Monday, October 12, 2015

Making a gorytos, part IV - spine construction

I've had some difficulty keeping in contact with custom woodworkers to get this spine made, but if a reciprocating or band saw is available (luckily my uncle had one), a flat J-shaped spine may be pieced together from a plank.

To begin with, the leather gorytos body is used to trace a cardboard pattern.

The pattern is traced in sections onto a 48x6x1/4-inch poplar plank (the ones from Home Depot actually measure 5.75 inches wide).

The cut pieces are to be made into a two-ply spine with the grain of the two layers running perpendicular to each other, to hopefully reduce the risk of splitting.  The lengthwise-grain pieces will be on the left (outside) of the spine when the gorytos is worn on the left side of the body with the curved end pointing forward.

Due to the aforementioned slightly inaccurate labeling, an extra 1/2-inch-wide piece needed to be added to the lower end of the curve on the lower face.

The spine is glued together with a waterproof wood glue, and placed on a flat surface to dry.  Using scrap wood, half an inch of shims are placed all around it to make sure the weights sit evenly.

Twenty volumes of an encyclopedia form the weights to try to keep the spine completely flat as it dries.

I let the spine dry for two days to be absolutely sure it wouldn't warp.  Since the inside edge won't be visible, it only requires further cleanup if there are any large pieces jutting inward.  The outside should be shaved and sanded if necessary to achieve evenness between the two layers; the edges can also be rounded.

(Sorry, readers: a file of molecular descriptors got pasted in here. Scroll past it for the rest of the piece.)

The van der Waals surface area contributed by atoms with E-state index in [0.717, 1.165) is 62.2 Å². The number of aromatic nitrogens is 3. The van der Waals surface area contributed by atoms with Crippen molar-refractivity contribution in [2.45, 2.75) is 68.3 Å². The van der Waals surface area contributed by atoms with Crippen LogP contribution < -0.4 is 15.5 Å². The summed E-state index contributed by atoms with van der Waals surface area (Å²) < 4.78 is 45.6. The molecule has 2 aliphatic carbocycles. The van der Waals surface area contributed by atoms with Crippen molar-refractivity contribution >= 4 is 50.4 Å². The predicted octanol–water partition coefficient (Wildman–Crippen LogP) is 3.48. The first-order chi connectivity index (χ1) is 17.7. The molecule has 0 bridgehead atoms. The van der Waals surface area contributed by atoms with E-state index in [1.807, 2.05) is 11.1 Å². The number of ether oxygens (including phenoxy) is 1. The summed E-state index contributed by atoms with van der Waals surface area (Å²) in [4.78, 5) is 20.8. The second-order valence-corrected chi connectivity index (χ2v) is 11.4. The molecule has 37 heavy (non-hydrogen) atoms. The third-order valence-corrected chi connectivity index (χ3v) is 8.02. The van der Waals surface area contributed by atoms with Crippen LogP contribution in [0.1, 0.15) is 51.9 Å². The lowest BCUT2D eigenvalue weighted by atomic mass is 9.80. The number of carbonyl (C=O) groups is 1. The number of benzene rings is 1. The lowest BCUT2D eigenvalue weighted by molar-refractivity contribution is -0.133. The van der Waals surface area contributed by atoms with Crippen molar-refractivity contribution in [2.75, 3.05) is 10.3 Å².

Either the floor or distribution of weights must not have been perfectly flat.  Lamination failed at one point where the back layer bent away from the front.   I worry that if this bit is allowed to flex in relation to the rest of the spine, it could crack.  I think this is an unlikely concern, but there's no point in risking it.

After the wood putty dries, the area is shaved and sanded down.

Applying a modern stain may seem like cheating, as it's basically trying to make one species of wood look like a different species, but that grey and green poplar is gross-looking.

Ordinarily, I would be finishing up with linseed oil at this point, but time is running very short, so tomorrow I'll apply a quick-drying varnish to protect from moisture and then get to final assembly.

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